Shayan from Dubai, said:

$12$ pieces are used- $3$ different types of corner pieces, side pieces could be $4$ different types, and $5$ for the middle.

Unfortunately Shayan didn't give any further explanation.

Jimmy and Meg, from Mrs Luke's class, started out by working out how many different ways there were of making jigsaw pieces only by removing buttons, and not adding any.

There is one piece with no holes in.

There are four pieces with one hole in, because there are four sides so there are four ways we can take a hole out of one side to make one piece. If the holes are in the middles of the sides, so the piece is symmetric, then we can rotate the two yellow pieces so they are the same and we can rotate the two blue pieces so they are the same.

There are six pieces with two holes in. First we take a hole out of the left side, and then we can take a hole out of any other of the three sides. That makes three pieces. Then we take a hole out of the top side and then we can take a hole out of the right side or the bottom side, but not the left side because we already made that piece earlier. That makes five pieces. Then we take a hole out of the right side and the bottom side. That makes six pieces. We have taken a hole out of each side three times altogether.

If the holes are in the middles of the sides, we can rotate the two purple pieces so they are the same and the two green pieces so they are the same. We can flip over the purple pieces so they are the same as the green pieces.

There are four pieces with three holes in. We make each piece by leaving one side alone and making holes in the other three sides, and because there are four sides we can do this four different ways. If the holes are in the middles of the sides, we can rotate the two yellow pieces so they are the same and the two black pieces so they are the same.

There is one piece with four holes in.

We made 16 pieces. If we do not count things we can rotate to be the same, we made 9 pieces. If we do not count things we can rotate or flip to be the same, we made 8 pieces.

Well done, Meg and Jimmy. This is fantastic - I like the system you've used to get all the pieces with holes.

Jenny, from Mrs Luke's older class, spotted a way to use Jimmy and Meg's work to see how many pieces there were in total. Jenny again uses a very systematic way of working. Even if you didn't get this far, you may be able to understand some of Jenny's working and see which of her shapes you did find yourself.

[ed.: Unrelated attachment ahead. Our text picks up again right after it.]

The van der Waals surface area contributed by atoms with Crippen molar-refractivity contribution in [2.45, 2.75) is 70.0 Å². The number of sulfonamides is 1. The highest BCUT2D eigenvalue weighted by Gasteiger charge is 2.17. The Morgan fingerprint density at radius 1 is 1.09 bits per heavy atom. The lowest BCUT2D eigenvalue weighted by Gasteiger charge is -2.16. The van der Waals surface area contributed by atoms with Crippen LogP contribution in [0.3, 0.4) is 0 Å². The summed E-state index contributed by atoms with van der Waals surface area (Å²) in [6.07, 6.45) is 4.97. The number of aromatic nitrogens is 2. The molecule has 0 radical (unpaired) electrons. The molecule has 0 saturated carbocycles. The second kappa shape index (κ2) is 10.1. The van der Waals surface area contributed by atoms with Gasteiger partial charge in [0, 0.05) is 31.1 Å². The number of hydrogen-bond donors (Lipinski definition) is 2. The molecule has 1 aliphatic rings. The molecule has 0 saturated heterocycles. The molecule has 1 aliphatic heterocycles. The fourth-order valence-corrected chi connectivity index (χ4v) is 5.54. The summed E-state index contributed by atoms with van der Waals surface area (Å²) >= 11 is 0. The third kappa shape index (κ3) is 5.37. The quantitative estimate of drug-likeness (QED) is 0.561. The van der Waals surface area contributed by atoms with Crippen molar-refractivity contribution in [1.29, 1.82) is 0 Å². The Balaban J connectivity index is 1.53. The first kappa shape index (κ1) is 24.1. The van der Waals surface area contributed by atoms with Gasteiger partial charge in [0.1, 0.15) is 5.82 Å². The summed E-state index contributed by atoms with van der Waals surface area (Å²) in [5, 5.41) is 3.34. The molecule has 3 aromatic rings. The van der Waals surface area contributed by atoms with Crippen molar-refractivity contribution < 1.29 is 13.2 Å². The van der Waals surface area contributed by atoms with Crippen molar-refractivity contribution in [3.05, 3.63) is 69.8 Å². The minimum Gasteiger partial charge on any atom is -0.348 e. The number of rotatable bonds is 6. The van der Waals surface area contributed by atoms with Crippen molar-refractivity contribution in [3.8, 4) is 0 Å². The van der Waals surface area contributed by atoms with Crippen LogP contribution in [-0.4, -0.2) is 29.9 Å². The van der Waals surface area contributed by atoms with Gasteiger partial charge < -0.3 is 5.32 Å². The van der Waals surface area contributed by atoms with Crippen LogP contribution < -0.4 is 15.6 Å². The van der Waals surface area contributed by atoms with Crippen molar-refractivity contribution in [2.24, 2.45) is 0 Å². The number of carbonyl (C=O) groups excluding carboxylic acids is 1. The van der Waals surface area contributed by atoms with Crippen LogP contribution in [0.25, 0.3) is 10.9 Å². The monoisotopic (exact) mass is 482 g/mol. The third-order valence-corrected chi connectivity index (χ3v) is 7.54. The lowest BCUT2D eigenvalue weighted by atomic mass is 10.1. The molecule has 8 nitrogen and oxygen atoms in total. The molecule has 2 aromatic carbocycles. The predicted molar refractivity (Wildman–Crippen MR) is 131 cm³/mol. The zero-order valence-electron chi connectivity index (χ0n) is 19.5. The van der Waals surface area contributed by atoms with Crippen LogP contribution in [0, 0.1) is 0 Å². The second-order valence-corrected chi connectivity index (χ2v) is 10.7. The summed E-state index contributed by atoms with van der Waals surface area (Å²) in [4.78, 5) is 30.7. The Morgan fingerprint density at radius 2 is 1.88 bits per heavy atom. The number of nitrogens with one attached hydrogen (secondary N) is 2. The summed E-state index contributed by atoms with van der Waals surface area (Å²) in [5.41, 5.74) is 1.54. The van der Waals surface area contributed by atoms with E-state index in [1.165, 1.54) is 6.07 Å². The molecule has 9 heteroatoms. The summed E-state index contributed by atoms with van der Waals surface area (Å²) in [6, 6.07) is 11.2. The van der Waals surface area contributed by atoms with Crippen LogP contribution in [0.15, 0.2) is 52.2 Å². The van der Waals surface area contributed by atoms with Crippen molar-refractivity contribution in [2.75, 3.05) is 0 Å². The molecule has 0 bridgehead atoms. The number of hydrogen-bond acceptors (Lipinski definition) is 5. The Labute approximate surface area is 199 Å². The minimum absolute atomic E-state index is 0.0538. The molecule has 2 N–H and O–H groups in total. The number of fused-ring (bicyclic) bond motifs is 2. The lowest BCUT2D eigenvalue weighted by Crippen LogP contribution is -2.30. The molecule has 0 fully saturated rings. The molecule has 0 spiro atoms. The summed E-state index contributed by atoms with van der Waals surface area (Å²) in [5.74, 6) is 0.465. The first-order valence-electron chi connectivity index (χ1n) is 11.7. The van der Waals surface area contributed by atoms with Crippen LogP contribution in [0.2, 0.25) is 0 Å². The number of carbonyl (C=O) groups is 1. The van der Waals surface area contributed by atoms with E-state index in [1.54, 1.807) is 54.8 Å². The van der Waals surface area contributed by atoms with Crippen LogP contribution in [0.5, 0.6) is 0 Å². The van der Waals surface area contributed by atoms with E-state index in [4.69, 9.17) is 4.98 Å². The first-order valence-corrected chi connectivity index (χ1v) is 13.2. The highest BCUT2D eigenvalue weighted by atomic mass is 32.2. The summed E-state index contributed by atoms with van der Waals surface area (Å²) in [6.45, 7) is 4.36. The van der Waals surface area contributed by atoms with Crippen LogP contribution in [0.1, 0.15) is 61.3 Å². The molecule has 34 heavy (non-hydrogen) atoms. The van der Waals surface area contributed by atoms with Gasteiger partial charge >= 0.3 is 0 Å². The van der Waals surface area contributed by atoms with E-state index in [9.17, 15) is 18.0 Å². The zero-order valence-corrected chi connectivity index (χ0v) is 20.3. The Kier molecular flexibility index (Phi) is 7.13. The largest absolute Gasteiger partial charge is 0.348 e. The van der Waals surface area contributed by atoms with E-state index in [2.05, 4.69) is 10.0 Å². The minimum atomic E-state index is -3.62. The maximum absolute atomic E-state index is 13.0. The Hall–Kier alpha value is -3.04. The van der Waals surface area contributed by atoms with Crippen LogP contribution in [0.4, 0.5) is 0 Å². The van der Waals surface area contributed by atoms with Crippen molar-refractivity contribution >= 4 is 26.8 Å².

I looked at the edges that didn't have buttons taken out of them. I could either leave them alone or add a button to them. I could not take a button out because Jimmy and Meg had already counted all the ways to do that. If there was one free edge, I could make two different pieces (one with a button and one without a button).

If there were two free edges, I could make four different pieces. I could make one with no buttons, one with two buttons, one with a button on one edge and one with a button on the other edge, like this:

If there were three free edges, I could make eight different pieces. I could pick one side and make that flat, and then I could make four different pieces with the other two free sides, like I did in my picture. Then I could make the first side I picked have a button, and then there would be another four different pieces I could make with the other two free sides. That makes eight.

If I had four free edges, I could make sixteen different pieces because that's the same as the number of pieces Jimmy and Meg made taking different buttons out, and I am doing the same thing as them only putting buttons in.

For each number of buttons taken out, I worked out the total number of pieces I could make. This was the number of ways of taking that number of buttons out times by the number of ways of adding new buttons when you have taken that number of buttons out. This is because for each way you take the buttons out, you can make all the different new pieces by adding buttons.

This did not work for when there were four buttons taken out. (You're on the right track! Perhaps if you think of "Number of ways of adding new buttons" as "Number of things you can do either adding buttons or leaving things alone" you'll see why.)

Number of buttons out | Number of ways of taking the buttons out | Number of ways of adding new buttons | Total number of pieces |

0 | 1 | 16 | 16 |

1 | 4 | 8 | 32 |

2 | 6 | 4 | 24 |

3 | 4 | 2 | 8 |

4 | 1 | 0 | 1 |

In total there were 81 different pieces.